Major Data Centre Fire Takes Rust Servers, Chess Network Offline

Major Data Centre Fire Takes Rust Servers, Chess Network Offline
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Rust‘s pitch is simple: survive hunger, thirst, the cold and the wild. But what Rust players can’t prepare for is a massive data centre fire, which has caused irreparable damage to 25 Rust servers and taken down major websites and services, including one of the world’s most popular chess engines.

The fire kicked off shortly before midnight local time in Strasbourg, France, where cloud company OVH maintains some of its centres. OVH is the largest cloud computing firm in Europe, and the blaze completely destroyed one of its four data centres in the city. A second data centre was badly damaged, according to Reuters, while the remaining two were taken offline. Fortunately, nobody was hurt in the fire according to a statement.

“We don’t have access to the site. That is why SBG1, SBG3, SBG4 won’t be restarted today,” founder and chairman Octave Klaba announced, with SBG2 being the centre decimated by the fire.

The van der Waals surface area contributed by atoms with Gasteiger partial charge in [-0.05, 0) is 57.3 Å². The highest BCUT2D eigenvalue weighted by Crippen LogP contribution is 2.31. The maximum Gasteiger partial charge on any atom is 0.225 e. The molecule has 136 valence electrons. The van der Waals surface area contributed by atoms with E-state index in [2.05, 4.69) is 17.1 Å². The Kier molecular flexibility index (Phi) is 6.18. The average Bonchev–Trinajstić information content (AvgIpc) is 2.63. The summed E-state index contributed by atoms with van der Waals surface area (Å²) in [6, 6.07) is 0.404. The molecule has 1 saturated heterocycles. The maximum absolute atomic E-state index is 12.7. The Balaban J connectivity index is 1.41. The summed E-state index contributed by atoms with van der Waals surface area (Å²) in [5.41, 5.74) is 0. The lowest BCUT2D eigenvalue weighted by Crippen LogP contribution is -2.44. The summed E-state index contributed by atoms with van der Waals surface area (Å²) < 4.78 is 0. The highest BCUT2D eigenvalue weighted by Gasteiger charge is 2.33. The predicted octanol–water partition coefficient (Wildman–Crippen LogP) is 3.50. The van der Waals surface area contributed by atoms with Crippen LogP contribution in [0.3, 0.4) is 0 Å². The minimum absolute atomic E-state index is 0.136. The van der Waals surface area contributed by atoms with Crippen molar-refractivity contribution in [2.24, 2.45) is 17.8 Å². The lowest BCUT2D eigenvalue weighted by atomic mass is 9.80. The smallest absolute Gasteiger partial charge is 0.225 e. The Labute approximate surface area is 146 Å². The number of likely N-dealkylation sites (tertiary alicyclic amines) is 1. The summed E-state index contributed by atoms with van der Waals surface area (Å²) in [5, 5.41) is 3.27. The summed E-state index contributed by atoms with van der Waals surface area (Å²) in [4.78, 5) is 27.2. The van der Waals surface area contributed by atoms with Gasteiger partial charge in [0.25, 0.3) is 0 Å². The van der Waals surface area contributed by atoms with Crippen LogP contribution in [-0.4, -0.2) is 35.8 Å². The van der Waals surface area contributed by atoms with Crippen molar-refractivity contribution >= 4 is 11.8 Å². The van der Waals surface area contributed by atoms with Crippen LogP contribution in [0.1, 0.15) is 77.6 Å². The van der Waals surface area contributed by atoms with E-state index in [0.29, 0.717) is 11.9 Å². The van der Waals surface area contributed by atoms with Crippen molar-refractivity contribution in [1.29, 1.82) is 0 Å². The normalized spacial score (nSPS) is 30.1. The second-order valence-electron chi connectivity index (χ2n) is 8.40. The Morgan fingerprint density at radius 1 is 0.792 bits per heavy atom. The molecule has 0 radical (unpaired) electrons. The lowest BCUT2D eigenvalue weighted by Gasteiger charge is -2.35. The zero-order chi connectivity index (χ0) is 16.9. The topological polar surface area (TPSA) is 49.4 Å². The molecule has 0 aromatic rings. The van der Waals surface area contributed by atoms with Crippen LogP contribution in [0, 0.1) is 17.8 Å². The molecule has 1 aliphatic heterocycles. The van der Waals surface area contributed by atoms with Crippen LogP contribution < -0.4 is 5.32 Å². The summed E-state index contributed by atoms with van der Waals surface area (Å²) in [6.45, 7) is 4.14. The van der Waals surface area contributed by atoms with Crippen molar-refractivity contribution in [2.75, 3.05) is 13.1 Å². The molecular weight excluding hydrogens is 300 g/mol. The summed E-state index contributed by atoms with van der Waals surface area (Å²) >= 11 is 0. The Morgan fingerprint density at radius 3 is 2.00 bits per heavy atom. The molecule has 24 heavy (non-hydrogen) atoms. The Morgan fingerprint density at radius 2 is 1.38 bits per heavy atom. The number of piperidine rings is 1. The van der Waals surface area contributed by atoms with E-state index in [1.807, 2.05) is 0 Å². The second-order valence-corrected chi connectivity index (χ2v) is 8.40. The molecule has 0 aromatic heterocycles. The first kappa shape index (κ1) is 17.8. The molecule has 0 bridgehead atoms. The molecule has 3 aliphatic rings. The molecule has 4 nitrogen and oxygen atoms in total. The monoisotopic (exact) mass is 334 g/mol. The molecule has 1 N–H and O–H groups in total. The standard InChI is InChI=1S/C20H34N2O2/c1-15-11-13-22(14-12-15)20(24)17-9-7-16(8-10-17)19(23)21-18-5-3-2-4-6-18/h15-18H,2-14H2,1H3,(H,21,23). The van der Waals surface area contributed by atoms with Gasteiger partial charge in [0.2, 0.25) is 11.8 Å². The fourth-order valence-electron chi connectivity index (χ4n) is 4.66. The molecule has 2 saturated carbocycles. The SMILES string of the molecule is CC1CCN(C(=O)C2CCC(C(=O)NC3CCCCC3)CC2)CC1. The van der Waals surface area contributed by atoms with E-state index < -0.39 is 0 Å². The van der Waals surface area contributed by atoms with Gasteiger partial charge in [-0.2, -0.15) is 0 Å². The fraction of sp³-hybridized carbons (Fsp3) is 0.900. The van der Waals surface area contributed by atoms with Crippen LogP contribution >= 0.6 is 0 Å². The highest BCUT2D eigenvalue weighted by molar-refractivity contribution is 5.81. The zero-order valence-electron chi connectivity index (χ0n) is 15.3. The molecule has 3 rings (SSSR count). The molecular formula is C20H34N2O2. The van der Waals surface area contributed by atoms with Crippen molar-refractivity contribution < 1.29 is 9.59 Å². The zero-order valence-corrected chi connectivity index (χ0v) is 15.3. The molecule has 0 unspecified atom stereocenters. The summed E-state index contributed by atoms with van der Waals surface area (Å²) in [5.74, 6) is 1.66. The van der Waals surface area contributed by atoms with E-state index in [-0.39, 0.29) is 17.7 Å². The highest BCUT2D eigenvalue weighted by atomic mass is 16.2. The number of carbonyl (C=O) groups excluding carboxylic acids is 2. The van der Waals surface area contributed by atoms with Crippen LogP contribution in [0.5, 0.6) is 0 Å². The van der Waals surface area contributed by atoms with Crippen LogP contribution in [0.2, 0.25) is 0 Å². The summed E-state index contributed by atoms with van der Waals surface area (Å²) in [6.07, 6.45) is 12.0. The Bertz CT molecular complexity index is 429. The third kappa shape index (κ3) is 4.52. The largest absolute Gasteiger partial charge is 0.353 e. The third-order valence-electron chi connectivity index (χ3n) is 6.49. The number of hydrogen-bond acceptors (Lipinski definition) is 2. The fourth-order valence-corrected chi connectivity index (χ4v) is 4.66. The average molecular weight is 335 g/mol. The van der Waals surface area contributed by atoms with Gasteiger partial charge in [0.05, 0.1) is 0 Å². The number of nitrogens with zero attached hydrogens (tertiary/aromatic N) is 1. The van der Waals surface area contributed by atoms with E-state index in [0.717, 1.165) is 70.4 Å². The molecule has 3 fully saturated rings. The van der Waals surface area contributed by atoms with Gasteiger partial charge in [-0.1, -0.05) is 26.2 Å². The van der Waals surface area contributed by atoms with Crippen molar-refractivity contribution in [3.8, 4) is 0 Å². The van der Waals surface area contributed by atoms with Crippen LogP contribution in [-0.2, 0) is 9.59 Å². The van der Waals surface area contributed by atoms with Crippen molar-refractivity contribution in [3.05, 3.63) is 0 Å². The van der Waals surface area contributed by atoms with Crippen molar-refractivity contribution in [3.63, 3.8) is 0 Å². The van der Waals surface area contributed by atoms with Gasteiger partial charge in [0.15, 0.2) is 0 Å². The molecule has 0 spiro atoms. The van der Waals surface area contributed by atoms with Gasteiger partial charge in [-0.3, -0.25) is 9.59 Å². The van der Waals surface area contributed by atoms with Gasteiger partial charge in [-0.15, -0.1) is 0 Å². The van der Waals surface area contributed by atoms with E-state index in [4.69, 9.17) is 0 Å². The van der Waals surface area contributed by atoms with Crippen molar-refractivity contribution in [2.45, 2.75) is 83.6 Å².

Understandably, one of Europe’s biggest data centre providers shutting down took its toll. From the lens of the gaming world, one of the biggest services impacted was the survival game Rust, which had 25 of its European servers housed in the centre.

The damage is expected to result in “a large amount of data loss across the affected servers”, developers Facepunch announced. There is no expectation that any of the lost data, including any progression players might have made on those servers, will be recovered.

Rust wasn’t the only game affected, but at the time of writing it seems to have been hit with the biggest impact. The team behind TruckersMP, the online multiplayer service and community for Euro Truck Simulator 2 and American Truck Simulator, said some of their European servers were affected. Trackmania Turbo was also briefly affected, but a developer confirmed the game was back online within several hours.

Another service impacted was Lichess, a free online chess site and engine rivalling Chess.com. Lichess announced that “several” of their data centres had been lost in the fire, although fortunately almost all of the chess site’s functionality was saved, although it would take some days before everything returned to normal.

In a formal statement, the French cloud company announced that the fire had been contained but clients — including cryptocurrency exchanges and the French government — have been advised to enact their disaster recovery plans. The full damage of the blaze will likely become known over the coming days, although some users are compiling a full list of affected servers, developers, businesses and government pages.

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